My passion has been, and probably always will be in understanding tree biology. I currently have projects dealing with the regeneration of oak trees across forest edges and the establishment and reproduction of eastern red cedar in old fields. My main interests lie in how individual species of trees respond differently to the environment. My research has included studies on competition, herbivory, seed predation, seedling growth and mortality. I use a variety of tree species in an attempt to understand how these factors shape the composition and spatial pattern of forest communities.
The ecology of invasion.
Much of our current work, and the focus of my current NSF support, is on the biology of exotic plant species. I am specifically interested in determining the mechanisms of impacts as well as in understanding the dynamics of these invasions in natural systems. I am also working on quantifying the differences between native and exotic communities as a whole. Recent work has specifically focused on three species, Lonicera japonica, Rosa multiflora, and Microstegium vimineum (pictured to the right).
It is my firm belief that students need to design and develop their own research program as part of their education. Therefore, my students are all free to study whatever research topic interests them. Below are some current student and recent research projects being done in my lab. If you are interested in joining my group, please contact me!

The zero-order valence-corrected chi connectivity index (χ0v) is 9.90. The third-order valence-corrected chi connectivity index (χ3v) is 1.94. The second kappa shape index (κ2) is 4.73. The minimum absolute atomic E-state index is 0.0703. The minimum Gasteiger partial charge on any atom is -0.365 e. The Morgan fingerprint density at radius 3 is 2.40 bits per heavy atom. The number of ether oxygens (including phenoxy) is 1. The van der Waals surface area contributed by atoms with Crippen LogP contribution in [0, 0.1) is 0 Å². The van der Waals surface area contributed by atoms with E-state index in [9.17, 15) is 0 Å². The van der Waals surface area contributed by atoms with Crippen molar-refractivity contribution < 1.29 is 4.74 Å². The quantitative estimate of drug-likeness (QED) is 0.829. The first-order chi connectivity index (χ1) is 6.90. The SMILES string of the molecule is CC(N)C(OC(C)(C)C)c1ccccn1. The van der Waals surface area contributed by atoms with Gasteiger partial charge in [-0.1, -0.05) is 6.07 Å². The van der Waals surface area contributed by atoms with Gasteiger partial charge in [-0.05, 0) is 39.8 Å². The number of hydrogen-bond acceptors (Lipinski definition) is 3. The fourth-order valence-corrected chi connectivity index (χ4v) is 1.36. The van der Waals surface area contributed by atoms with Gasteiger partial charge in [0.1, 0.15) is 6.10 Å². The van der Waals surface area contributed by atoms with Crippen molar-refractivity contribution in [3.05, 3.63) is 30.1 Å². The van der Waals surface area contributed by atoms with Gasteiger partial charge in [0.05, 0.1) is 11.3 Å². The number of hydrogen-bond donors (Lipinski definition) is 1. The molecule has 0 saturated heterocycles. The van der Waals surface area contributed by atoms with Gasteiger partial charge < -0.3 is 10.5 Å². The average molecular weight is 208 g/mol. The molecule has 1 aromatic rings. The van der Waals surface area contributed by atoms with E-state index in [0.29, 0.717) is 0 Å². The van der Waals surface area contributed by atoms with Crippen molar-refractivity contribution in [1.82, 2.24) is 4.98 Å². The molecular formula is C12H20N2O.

(MS Student) Sugar maples are expanding within many forests in the Midwestern United States and represent a major conservation concern. My work aims to 1) determine stand characteristics which favor the selective recruitment of sugar maple over oak species and 2) compare the microclimactic conditions associated with maple regeneration in contrast to other species to determine habitat selectivity. The ultimate goal of this work is to generate management guidelines to preserve oak-hickory forests.
(MS Student) Nikki’s research interests lie in understanding the chemical interactions among plants, particularly allelopathy. Allelopathy is the chemical inhibition of other plants through chemicals released from leaf litter or other plant parts. Nikki’s research investigates the role of allelochemicals in determining 1) the abundance of goldenrod species in succession and 2) their impacts on associated plant species using both the BSS data and laboratory assays.